DESCRIPTION OF THE PREFERRED EMBODIMENTS

FIG. 1(a) illustrates an optical system having a raster scan imager 10 giving a horizontal line scan and vertical frame scan, mounted on a turntable 1 which is rotatable in azimuth, i.e. about axis 20. The imager 10 includes a detector 2, lens 4 and orthogonal scanners 5,6. An image of the detector 2 is formed by the lens 4 at the target 3 which constitutes a field of view and is scanned across the target by the mechanical line scanner 5 and the mechanical frame scanner 6. The detector 2 may take the form of an array of detector elements so that several lines are scanned simultaneously, line storage methods being used to present the output in a serial, TV-compatible form. When the turntable 1 is rotated, the pointing direction of the imager which is denoted by line 12 may move significantly during the time taken for the frame scan, so that the image of the target is distorted, i.e. skewed by angle α, as shown in FIG. 2(a). The dislocation of continuous lines which occurs if the detector has several parallel elements is also shown and is denoted by Δ.

FIG. 1(b) illustrates the mechanical scanning system 10 of FIG. 1(a) arranged in accordance with the present invention so that the line scan produced by scanner 5 is vertical, i.e. coplanar with the azimuthal axis 20. When the turntable 1 is rotated, if the frame scan rate produced by scanner 6 is held constant as is the case for FIG. 1(a) the image is compressed or expanded horizontally (FIGS. 2(b) and (c)) depending on the direction of rotation of the turntable but the skew distortion is eliminated. However, in accordance with the present invention a sensor 14 is provided to monitor the rotational rate of the turntable 1 and this is coupled to the frame scan motor 15 which is thereby controlled so that the sum of the scan velocities due to the frame scanner 6 and due to the rotation of the turntable 1 is constant and corresponds to a standard TV field scan rate.

By virtue of the arrangement of the scan velocities distortions and contiguity errors are removed, i.e. the distortion Δ in FIG. 2(a) is eliminated from the target image when the pointing direction 12 extends perpendicularly to the rotational axis 20 of the turntable 1.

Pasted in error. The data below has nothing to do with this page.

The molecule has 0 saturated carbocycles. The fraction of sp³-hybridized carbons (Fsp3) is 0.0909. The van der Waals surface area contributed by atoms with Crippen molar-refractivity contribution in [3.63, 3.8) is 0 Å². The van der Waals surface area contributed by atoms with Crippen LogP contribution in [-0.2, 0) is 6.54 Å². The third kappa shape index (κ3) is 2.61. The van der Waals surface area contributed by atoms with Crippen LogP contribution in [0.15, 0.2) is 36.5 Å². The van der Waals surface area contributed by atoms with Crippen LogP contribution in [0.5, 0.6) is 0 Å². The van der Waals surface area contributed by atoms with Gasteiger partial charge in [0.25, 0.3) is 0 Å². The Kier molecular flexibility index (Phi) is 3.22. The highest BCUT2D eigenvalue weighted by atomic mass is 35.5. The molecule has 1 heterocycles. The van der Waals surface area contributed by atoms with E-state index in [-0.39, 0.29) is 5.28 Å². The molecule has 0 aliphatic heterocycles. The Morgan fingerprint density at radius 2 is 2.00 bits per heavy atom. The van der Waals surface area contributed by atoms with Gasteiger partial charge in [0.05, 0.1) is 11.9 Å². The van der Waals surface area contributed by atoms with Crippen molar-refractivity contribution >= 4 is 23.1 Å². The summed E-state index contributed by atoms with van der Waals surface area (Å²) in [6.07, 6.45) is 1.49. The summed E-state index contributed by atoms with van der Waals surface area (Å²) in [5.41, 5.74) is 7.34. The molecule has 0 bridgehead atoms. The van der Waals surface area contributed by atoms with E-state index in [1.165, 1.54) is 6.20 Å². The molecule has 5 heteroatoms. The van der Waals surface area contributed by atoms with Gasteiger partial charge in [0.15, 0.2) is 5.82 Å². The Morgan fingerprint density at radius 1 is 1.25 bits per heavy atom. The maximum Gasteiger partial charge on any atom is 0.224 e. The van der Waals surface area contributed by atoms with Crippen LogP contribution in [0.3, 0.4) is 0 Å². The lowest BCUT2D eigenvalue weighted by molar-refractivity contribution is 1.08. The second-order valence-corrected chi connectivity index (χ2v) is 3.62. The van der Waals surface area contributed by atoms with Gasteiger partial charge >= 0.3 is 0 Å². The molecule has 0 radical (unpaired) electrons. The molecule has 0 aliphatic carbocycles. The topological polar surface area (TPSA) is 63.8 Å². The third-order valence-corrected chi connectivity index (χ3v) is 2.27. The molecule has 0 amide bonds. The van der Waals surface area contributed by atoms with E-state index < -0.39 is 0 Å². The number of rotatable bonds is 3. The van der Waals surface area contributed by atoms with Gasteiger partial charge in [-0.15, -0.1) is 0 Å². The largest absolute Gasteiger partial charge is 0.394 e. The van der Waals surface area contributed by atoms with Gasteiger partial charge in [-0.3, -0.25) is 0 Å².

Let the angular velocity of the turntable 1 be ω, and the angular velocity due to the frame scanner 6 be ωF. If the line of sight 12 of the imager 10 is horizontal the frame scan velocity at the field of view, namely the target 3, due to the turntable is equal to ω so that the requirement is ωF +ω=ωFO where ωFO is the required frame scan velocity at the field of view for TV compatibility. From FIG. 3(a) it can be seen that if the line of sight 12 of the imager 10 is driven by a drive 17 to an elevation angle φ the effective scan velocity at the field of view due to the turntable rotation is ω cos φ. (If φ=90° there is no scan action due to the turntable rotation, and the image merely rotates about the centre of the scanned field). The previous requirement for the general case thus becomes ωF +ω cos φ=ωFO.

In order to implement this the system of FIG. 3(a) incorporates a sensor 16 for monitoring the magnitude of the angle φ and this sensor 16 is coupled to the frame scan motor 15.

It is frequently required that a basic imager 10 should be capable of operation with several different fields of view which are selected by changing the magnification of an auxiliary telescope 18 (FIG. 1b), or the focal length of the objective lens in a focal scanner. If the magnification of the telescope is m (or the ratio of the focal lengths is m) as denoted by sensor 19, the scan velocity due to the frame scanner 6 on its own becomes ωF /m, the value for TV compatibility being ωFO /m and the previous requirement is further modified and becomes: